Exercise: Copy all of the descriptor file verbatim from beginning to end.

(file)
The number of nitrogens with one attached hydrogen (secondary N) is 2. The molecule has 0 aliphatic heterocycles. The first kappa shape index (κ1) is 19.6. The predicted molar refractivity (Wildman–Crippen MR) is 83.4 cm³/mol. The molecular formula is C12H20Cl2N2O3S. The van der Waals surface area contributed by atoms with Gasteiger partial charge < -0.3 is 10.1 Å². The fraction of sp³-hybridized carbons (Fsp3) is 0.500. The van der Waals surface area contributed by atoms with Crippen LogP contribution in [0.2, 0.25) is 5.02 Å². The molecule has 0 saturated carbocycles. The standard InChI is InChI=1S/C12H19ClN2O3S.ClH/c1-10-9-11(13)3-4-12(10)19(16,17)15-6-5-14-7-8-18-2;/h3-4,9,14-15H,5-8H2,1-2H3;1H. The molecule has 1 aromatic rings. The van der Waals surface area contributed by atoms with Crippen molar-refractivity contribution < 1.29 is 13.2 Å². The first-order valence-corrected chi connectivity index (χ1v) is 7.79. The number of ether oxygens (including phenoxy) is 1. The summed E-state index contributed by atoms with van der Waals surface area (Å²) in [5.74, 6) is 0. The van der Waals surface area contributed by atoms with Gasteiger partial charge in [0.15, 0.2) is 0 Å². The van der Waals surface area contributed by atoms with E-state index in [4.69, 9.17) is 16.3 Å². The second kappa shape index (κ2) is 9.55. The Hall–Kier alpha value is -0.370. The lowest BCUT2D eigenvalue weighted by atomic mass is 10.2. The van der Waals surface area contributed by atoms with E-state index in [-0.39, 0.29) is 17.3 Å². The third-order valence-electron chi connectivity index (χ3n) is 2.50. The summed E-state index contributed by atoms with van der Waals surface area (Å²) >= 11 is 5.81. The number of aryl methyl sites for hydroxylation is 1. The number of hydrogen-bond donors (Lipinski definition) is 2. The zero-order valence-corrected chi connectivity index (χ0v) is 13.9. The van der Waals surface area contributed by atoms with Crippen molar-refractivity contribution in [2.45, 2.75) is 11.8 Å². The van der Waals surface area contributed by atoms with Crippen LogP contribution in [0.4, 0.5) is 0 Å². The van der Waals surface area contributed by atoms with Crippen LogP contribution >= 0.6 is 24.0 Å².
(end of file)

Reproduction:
The number of nitrogens with one attached hydrogen (secondary N) is 2. The molecule has 0 aliphatic heterocycles. The first kappa shape index (κ1) is 19.6. The predicted molar refractivity (Wildman–Crippen MR) is 83.4 cm³/mol. The molecular formula is C12H20Cl2N2O3S. The van der Waals surface area contributed by atoms with Gasteiger partial charge < -0.3 is 10.1 Å². The fraction of sp³-hybridized carbons (Fsp3) is 0.500. The van der Waals surface area contributed by atoms with Crippen LogP contribution in [0.2, 0.25) is 5.02 Å². The molecule has 0 saturated carbocycles. The standard InChI is InChI=1S/C12H19ClN2O3S.ClH/c1-10-9-11(13)3-4-12(10)19(16,17)15-6-5-14-7-8-18-2;/h3-4,9,14-15H,5-8H2,1-2H3;1H. The molecule has 1 aromatic rings. The van der Waals surface area contributed by atoms with Crippen molar-refractivity contribution < 1.29 is 13.2 Å². The first-order valence-corrected chi connectivity index (χ1v) is 7.79. The number of ether oxygens (including phenoxy) is 1. The summed E-state index contributed by atoms with van der Waals surface area (Å²) in [5.74, 6) is 0. The van der Waals surface area contributed by atoms with Gasteiger partial charge in [0.15, 0.2) is 0 Å². The van der Waals surface area contributed by atoms with E-state index in [4.69, 9.17) is 16.3 Å². The second kappa shape index (κ2) is 9.55. The Hall–Kier alpha value is -0.370. The lowest BCUT2D eigenvalue weighted by atomic mass is 10.2. The van der Waals surface area contributed by atoms with E-state index in [-0.39, 0.29) is 17.3 Å². The third-order valence-electron chi connectivity index (χ3n) is 2.50. The summed E-state index contributed by atoms with van der Waals surface area (Å²) >= 11 is 5.81. The number of aryl methyl sites for hydroxylation is 1. The number of hydrogen-bond donors (Lipinski definition) is 2. The zero-order valence-corrected chi connectivity index (χ0v) is 13.9. The van der Waals surface area contributed by atoms with Crippen molar-refractivity contribution in [2.45, 2.75) is 11.8 Å². The van der Waals surface area contributed by atoms with Crippen LogP contribution in [0.4, 0.5) is 0 Å². The van der Waals surface area contributed by atoms with Crippen LogP contribution >= 0.6 is 24.0 Å².